In a scathing dissent, Justice Alito along with Justice Thomas opined that ‘transgender status and ‘homosexuality’ are distinct concepts from ‘sex’ and discrimination on the basis of sexual orientation does not entail discrimination on the basis of sex and “there is not a shred of evidence that any Member of Congress interpreted the statutory text that way when Title VII was enacted”. To supplement this, he interestingly noted how homosexuality was considered to be a mental disorder in 1964 when Title VII was enacted. Also, he finds it difficult to understand how the cases of Phillips v. Martin Marietta Corp (where women with young children were discriminated against vs. men with young children) and Los Angeles Dept. of Water and Power v. Manhart (where women were required to make larger contributions to the pension fund ), cited by the majority to buttress their decision, finds any relevance in the current case as they were cases that plainly dealt with ‘discrimination on the basis of biological sex’.
The role of the judiciary is limited to the analysis of statutory text rather than statutory interpretation. Affirming this, Justice Kavanaugh in his dissent argued, while interpreting statutes, courts should adhere to the ordinary meaning and not the literal meaning. To explain this, he gives an example, “washing machine” could literally refer to any machine used for washing any item, but in everyday speech it means a machine for washing clothes”
The separation of power collapses when the judiciary starts to legislate, and the Rule of law and democratic accountability suffers when courts start looking at legislators’ subjective intentions instead of the ordinary meaning of the text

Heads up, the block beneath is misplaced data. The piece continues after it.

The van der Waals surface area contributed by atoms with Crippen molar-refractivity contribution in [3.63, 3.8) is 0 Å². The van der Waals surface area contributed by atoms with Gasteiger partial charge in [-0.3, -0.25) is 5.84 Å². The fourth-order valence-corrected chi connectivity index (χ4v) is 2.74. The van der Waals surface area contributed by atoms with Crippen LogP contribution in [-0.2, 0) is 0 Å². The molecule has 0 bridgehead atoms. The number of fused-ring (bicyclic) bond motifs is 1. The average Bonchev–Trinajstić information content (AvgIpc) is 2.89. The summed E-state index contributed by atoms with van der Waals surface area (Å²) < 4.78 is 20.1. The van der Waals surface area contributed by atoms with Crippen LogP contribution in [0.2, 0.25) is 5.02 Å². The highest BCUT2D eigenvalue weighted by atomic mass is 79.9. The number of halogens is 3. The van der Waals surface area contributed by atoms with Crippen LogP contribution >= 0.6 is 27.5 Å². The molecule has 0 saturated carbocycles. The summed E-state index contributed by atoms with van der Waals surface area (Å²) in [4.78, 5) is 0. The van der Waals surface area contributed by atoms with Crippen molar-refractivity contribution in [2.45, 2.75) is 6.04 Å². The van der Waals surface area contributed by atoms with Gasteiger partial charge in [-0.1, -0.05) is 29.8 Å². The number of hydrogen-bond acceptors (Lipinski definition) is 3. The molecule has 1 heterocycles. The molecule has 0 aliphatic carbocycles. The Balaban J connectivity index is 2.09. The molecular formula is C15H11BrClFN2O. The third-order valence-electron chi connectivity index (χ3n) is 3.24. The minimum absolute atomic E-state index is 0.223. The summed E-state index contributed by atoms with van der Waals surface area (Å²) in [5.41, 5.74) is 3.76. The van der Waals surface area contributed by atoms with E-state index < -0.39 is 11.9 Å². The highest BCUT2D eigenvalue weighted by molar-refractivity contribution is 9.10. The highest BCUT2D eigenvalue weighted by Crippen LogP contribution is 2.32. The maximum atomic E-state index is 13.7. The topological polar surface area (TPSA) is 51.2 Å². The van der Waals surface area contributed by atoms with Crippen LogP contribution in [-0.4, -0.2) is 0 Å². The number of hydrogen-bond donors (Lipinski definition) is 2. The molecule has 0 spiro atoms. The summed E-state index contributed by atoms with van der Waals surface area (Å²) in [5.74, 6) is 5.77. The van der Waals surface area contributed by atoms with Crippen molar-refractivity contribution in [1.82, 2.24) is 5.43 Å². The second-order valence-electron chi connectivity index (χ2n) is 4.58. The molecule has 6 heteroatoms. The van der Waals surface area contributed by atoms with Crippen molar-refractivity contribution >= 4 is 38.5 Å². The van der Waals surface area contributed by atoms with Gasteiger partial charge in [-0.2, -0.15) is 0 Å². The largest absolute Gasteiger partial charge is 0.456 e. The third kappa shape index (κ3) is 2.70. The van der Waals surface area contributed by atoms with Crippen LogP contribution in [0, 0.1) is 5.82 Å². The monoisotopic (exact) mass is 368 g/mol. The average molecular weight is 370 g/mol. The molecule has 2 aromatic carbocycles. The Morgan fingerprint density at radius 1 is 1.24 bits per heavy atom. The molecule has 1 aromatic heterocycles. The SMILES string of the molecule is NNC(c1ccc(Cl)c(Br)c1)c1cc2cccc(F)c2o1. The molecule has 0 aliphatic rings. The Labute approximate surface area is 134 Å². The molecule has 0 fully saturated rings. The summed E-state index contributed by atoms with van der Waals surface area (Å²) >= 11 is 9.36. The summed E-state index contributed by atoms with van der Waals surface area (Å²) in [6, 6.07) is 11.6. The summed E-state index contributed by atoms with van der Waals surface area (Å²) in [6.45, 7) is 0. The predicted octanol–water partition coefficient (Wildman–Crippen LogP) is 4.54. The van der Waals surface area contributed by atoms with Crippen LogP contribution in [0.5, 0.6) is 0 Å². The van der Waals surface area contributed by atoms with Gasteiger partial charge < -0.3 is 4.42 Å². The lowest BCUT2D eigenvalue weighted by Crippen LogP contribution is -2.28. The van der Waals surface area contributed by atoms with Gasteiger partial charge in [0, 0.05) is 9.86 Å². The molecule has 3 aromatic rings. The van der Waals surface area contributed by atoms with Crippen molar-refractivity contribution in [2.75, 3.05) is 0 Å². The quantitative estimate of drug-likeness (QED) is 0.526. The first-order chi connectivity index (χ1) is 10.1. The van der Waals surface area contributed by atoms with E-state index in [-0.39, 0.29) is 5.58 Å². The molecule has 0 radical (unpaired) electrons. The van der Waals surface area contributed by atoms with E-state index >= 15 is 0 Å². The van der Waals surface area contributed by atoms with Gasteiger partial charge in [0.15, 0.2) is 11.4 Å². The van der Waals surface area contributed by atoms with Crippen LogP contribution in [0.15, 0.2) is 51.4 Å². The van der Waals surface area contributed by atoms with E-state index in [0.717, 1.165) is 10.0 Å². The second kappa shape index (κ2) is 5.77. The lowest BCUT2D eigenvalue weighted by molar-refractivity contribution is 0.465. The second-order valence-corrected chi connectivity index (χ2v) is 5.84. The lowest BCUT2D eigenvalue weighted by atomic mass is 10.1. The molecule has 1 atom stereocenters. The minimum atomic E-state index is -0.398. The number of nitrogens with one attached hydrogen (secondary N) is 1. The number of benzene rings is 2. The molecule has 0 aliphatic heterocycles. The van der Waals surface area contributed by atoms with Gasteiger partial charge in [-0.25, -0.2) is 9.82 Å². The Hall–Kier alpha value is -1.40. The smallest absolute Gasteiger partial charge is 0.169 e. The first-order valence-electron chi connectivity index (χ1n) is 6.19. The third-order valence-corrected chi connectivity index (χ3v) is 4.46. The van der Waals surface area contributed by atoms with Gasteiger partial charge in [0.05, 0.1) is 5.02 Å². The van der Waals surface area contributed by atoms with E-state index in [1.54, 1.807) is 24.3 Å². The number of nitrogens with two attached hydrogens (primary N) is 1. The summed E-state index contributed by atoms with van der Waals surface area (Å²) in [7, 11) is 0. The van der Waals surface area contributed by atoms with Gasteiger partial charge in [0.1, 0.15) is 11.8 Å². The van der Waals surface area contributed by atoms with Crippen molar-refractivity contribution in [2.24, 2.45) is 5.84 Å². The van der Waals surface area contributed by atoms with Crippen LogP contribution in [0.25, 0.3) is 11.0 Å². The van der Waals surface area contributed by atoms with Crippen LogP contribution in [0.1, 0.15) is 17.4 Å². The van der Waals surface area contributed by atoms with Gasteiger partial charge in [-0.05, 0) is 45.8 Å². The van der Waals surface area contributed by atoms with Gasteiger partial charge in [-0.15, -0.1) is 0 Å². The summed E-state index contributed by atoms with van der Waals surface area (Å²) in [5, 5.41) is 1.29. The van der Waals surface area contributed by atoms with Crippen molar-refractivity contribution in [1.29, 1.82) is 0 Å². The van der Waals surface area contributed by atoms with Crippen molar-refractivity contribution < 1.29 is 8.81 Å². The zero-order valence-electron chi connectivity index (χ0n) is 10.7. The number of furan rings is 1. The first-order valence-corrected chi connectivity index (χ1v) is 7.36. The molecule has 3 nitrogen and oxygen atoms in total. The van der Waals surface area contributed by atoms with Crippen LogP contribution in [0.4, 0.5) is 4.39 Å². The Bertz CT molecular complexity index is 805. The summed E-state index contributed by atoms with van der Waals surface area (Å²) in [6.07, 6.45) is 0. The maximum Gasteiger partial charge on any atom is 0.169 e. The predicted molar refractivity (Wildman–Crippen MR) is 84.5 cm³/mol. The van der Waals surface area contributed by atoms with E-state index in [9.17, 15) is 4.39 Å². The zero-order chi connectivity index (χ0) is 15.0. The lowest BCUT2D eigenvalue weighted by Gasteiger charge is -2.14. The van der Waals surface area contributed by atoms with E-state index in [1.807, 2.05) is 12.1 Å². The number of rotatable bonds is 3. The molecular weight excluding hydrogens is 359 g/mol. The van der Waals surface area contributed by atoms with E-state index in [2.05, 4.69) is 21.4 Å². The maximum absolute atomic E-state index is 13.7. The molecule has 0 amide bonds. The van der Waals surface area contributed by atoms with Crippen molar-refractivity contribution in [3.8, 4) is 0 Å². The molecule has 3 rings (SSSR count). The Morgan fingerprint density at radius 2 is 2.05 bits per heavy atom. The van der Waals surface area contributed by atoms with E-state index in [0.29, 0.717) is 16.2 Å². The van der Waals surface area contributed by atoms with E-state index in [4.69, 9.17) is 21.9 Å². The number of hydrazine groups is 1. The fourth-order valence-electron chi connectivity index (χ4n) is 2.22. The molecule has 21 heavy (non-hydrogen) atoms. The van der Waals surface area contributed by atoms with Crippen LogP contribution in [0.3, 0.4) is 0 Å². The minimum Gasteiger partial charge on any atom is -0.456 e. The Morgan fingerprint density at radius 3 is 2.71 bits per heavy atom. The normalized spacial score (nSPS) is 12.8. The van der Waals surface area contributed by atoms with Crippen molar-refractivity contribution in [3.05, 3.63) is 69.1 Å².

In his dissent, J.Alito further raised concerns about the far-reaching ramifications of the decision and how it can have implications on freedom of religion, freedom of speech, personal freedom, and safety. For instance, bringing attention to bathrooms, locker rooms and similar things he states, “For women who have been victimized by sexual assault or abuse, the experience of seeing an unclothed person with the anatomy of a male in a confined and sensitive location such as a bathroom or locker room can cause serious psychological harm” and the judgment provides no reason why a transgender person’s (with a male body and identifies herself as a female) claim to access women’s locker room might not succeed. He also raised similar concerns in women’s sports and housing.
While the victory is to be celebrated, the judgment also opens a new door for conflict between non-discrimination laws and freedom of religion. Title VII which grants an exemption for the religious organizations allows them to hire “individuals of a particular religion to perform work connected with the carrying on by such corporation, association, educational institution, or society of its activities”. It remains to be seen in the future how the judgment impacts the hiring autonomy of faith-based organizations and if the same ‘but-for causation standard’ stands when the employee claims he/ she was terminated based on religious belief or expression i.e. if the individual’s conduct flouts religious tenets, noting that major religions like Christianity, Islam and Judaism do not recognize homosexuality. Also, the possibility of employers challenging the application of Title VII to gender identity or sexual orientation under the Religious Freedom Restoration Act 1993 is open if the employers feel such an application violates their religious convictions, a question that was not addressed by the court.
Nevertheless, the decision marks a resounding victory to the LGBTQ rights movement in the U.S and the fact that the ruling comes just days after the Trump administration reversed the non-discrimination protections for LGBTQ people in health-care and health insurance further adds to the victory.
ABOUT THE AUTHORS
Palak Kumar is currently an undergraduate student of B.A L.L.B (Hons) at the National Law Institute University, Bhopal.
Insaf Ahamad T.K is currently an undergraduate student of B.SW L.L.B (Hons) at the Gujarat National Law University, India.